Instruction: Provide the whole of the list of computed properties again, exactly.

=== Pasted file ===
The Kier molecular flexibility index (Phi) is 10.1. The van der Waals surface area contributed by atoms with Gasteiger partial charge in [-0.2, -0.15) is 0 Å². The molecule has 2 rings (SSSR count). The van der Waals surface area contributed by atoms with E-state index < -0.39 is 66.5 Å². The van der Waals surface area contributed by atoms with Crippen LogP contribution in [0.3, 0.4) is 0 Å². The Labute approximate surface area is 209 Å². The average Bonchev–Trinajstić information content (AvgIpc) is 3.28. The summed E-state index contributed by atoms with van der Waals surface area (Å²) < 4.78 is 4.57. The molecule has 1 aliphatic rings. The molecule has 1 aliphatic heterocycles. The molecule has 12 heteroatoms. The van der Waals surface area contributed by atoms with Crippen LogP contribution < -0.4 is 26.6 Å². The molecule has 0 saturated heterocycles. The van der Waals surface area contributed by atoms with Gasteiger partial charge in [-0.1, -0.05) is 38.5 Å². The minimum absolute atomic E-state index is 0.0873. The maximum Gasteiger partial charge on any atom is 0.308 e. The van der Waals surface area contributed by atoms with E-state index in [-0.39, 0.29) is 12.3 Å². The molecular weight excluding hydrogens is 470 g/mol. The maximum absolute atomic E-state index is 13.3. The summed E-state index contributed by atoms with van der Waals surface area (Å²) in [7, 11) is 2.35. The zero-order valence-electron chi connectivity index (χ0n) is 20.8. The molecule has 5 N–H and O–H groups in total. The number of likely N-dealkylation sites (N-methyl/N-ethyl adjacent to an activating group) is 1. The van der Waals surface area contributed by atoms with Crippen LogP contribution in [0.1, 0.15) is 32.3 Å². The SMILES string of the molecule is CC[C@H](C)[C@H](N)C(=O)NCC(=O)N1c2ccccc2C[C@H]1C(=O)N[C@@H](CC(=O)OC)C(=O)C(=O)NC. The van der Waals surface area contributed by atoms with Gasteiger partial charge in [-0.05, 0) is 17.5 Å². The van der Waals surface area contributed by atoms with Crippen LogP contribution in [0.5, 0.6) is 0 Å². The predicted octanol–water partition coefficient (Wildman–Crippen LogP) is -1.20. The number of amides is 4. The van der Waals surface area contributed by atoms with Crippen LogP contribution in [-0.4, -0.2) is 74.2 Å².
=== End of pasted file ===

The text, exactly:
The Kier molecular flexibility index (Phi) is 10.1. The van der Waals surface area contributed by atoms with Gasteiger partial charge in [-0.2, -0.15) is 0 Å². The molecule has 2 rings (SSSR count). The van der Waals surface area contributed by atoms with E-state index < -0.39 is 66.5 Å². The van der Waals surface area contributed by atoms with Crippen LogP contribution in [0.3, 0.4) is 0 Å². The Labute approximate surface area is 209 Å². The average Bonchev–Trinajstić information content (AvgIpc) is 3.28. The summed E-state index contributed by atoms with van der Waals surface area (Å²) < 4.78 is 4.57. The molecule has 1 aliphatic rings. The molecule has 1 aliphatic heterocycles. The molecule has 12 heteroatoms. The van der Waals surface area contributed by atoms with Crippen LogP contribution < -0.4 is 26.6 Å². The molecule has 0 saturated heterocycles. The van der Waals surface area contributed by atoms with Gasteiger partial charge in [-0.1, -0.05) is 38.5 Å². The minimum absolute atomic E-state index is 0.0873. The maximum Gasteiger partial charge on any atom is 0.308 e. The van der Waals surface area contributed by atoms with E-state index in [-0.39, 0.29) is 12.3 Å². The molecular weight excluding hydrogens is 470 g/mol. The maximum absolute atomic E-state index is 13.3. The summed E-state index contributed by atoms with van der Waals surface area (Å²) in [7, 11) is 2.35. The zero-order valence-electron chi connectivity index (χ0n) is 20.8. The molecule has 5 N–H and O–H groups in total. The number of likely N-dealkylation sites (N-methyl/N-ethyl adjacent to an activating group) is 1. The van der Waals surface area contributed by atoms with Crippen LogP contribution in [0.1, 0.15) is 32.3 Å². The SMILES string of the molecule is CC[C@H](C)[C@H](N)C(=O)NCC(=O)N1c2ccccc2C[C@H]1C(=O)N[C@@H](CC(=O)OC)C(=O)C(=O)NC. The van der Waals surface area contributed by atoms with Gasteiger partial charge in [-0.05, 0) is 17.5 Å². The van der Waals surface area contributed by atoms with Crippen LogP contribution in [0.5, 0.6) is 0 Å². The predicted octanol–water partition coefficient (Wildman–Crippen LogP) is -1.20. The number of amides is 4. The van der Waals surface area contributed by atoms with Crippen LogP contribution in [-0.4, -0.2) is 74.2 Å².